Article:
A.R.T. and Who It’s For

Active Release Technique is movement based on the part of the patient, which means that the intention is to get the patient to actively move the injured area through a hindered motion. Initially, patients are often unable to accomplish this, which is, of course, why they’re in need of physical therapy in the first place. As such, when the patient is unable to make the directed motion efficiently enough for the practitioner to help, it’s frequently necessary to use some sort of passive motion to subsequently build up to an active motion for more effective treatment.


Any A.R.T. treatment is, in fact, very much like an amalgamation of an examination and treatment. The practitioner begins with manual contact in order to target and examine soft tissue structures and thereby determine which tissue structures should be dealt with in a given session. These soft tissue structures are muscles, tendons, ligaments, nerves, and fascia, and A.R.T. can be used to target any one of these individually or several collectively in the course of treatment. In the case of the latter, it is usually meant to deal with problems people develop with a combination of those structures.

Development of Scar Tissue

Once the scar tissue and the tear develop, there are indicators within a muscle, and this often becomes a bigger problem that affects other structures. Within a muscle, all the fibers travel in the same direction quite parallel to one another. Your bicep, for example, should be able to, when healthy, contract and stretch with proper function, having no tears or scar tissue; however, if you were to try to curl a massive free weight to impress your girlfriend and, lo and be hold, it turned out the size of said free weight was not just for show. It is very likely that you’ve created a tear in the muscle fibers, and it’s natural for the muscle to attempt to fill in the void of that tear.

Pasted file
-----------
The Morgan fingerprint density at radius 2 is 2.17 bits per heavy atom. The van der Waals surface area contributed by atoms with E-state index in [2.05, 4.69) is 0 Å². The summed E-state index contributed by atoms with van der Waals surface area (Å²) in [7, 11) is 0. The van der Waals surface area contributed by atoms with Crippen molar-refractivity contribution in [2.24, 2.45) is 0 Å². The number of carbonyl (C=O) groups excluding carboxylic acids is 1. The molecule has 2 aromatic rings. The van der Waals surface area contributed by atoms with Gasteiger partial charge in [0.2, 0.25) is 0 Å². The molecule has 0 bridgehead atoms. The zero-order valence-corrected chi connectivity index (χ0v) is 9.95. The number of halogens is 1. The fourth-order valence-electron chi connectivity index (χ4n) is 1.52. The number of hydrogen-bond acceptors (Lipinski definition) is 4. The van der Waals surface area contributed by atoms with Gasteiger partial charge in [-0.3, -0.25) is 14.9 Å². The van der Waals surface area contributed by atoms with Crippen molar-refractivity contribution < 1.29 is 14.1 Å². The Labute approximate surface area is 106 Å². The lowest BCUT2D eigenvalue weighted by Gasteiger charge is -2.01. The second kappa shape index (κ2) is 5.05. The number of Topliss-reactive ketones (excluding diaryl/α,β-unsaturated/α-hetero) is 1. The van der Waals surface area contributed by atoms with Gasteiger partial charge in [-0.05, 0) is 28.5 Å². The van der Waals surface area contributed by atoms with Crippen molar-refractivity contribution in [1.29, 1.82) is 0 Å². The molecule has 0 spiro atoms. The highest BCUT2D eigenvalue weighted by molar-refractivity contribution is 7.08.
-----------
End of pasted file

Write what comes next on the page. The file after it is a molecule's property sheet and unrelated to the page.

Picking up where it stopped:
The muscle’s effort to fill in the absence left by the torn muscle fibers is going to engage inflammation in the muscle. The inflammatory process leads, however, to the manifestation of scar tissue because these fibers grow wildly as opposed to in single-file, organized lines still parallel to the others in the muscle. This yields an adhesion that does legitimately fill in the void left by the tear, but the fibers of that adhesion are wildly splayed, which is what people typically refer to as a “knot” in one’s muscle. As such, that point is going to remain a part of the muscle that does not operate effectively, and the purpose of A.R.T. is to mitigate the negative effects of this and correct the flawed growth structure.

Why A.R.T. Is So Effective

The example previously used would also be an example of the kind of problem that snowballs over time and sends a patient to a physician possibly to be ambushed by the concept of surgery if it were elsewhere like in the lumbar region. In the event that the muscle was causing more and more painful back pain, which is harder to ignore than bicep soreness, circumstances can reach extremes at which a patient opts for surgery and physicians do not direct him or her to a chiropractor. A.R.T. removes the so-called knot at least as effectively as any surgical operation could, yet it lacks surgery’s statistical affinity for more scar tissue.

Muscles and other tissue structures lie overtop of each other and next one another as well as traveling in different directions. A muscle that runs at a different direction but comes into contact with the knotted muscle is likely to eventually be affected by the spread of the adhesion. As such, this leads to impinging on multiple muscles. There is also the possibility of a nerve traveling close to the growing adhesion. It can be very uncomfortable, even agonizing, to feel the adhesion of a muscle growing and pressing more and more on a nerve. A.R.T. is one of very few techniques that directly deals with each of these problems in a way that most other treatments do not. It targets the source of the pain as opposed to treating the pain.